The National Consumer Credit Protection Act 2009 has replaced the existing State-based Uniform Consumer Credit Code. The Code has been adopted in Schedule 1 of the Act as the National Credit Code. The National Consumer Credit Protection Act 2009 is now in force. This legislation governs the provision of credit for use mainly for personal, household or domestic purposes. Disclosure requirements and maximum interest rates are a central part of these laws. Rules relating to consumer credit and finance broking will now be administered by ASIC and copies of all the relevant documents are available from the Commonwealth Treasury

Business Names

Implementation date: 28 May 2012 - completed

Responsibility for registering business names has transferred from the States and Territories to the Commonwealth Government. Business names are recorded in a national register administered by the Australian Securities and Investments Commission (ASIC).

Existing business names were transferred from State and Territory registers to the national system.

For further information, including how to search business names and how to apply for a business name, visit the ASIC website. 

Personal Property Securities (PPS)

Transition date: 30 January 2012 - completed

As part of the personal property securities (PPS) reforms, a national register has been established to record security interests in personal property. The PPS Register replaced the Western Australian Register of Encumbered Vehicles (REVS) and equivalent registers in other States and Territories.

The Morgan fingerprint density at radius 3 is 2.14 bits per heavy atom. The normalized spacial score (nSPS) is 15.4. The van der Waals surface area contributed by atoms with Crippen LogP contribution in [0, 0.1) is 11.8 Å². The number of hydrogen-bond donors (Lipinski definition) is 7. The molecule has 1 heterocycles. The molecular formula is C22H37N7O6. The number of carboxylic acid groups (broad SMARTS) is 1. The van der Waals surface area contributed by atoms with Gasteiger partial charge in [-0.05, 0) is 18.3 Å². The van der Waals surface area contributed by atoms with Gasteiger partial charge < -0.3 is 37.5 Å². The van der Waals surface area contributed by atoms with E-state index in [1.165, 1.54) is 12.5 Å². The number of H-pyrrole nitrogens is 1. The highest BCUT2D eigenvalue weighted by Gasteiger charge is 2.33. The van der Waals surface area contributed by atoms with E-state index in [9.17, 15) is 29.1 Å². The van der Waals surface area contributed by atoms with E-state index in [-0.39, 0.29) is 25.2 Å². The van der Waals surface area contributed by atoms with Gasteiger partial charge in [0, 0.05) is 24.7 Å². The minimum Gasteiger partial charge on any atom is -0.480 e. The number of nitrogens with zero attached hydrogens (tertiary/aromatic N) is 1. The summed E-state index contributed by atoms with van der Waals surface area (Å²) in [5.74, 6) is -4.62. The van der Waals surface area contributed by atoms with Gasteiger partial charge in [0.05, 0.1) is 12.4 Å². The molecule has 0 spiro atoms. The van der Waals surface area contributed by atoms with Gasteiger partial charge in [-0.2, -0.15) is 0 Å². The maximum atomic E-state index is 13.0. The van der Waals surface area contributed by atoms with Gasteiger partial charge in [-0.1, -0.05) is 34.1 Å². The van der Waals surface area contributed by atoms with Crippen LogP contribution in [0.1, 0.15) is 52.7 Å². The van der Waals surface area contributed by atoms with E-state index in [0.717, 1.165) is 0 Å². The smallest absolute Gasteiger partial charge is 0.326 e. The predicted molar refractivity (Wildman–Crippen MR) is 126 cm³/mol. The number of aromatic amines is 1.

The PPS Register applies to many forms of personal property such as cars, boats and crops. A potential purchaser of the property can use the PPS Register to determine whether there are any existing interests (or encumbrances) in the property.

The PPS Register is administered by the Insolvency and Trustee Service of Australia (ITSA) and is available online at or by calling 1300 007 777.


Implementation date: dates to be notified.

The Commonwealth Government has decided to establish an Australian Charities and Not for Profits Commission (ACNC).

The Commission is exptected to commence operations in late 2012. The Commission will take over a range of functions from the Australian Tax Office in relation to approvals of charities for tax exempt status. 

The Commonwealth has also forshadowed a number of changed to governance and reporting arrangements for charities and not for profits that may conflict with existing state requirements. 

For more information visit ACNC Taskforce website.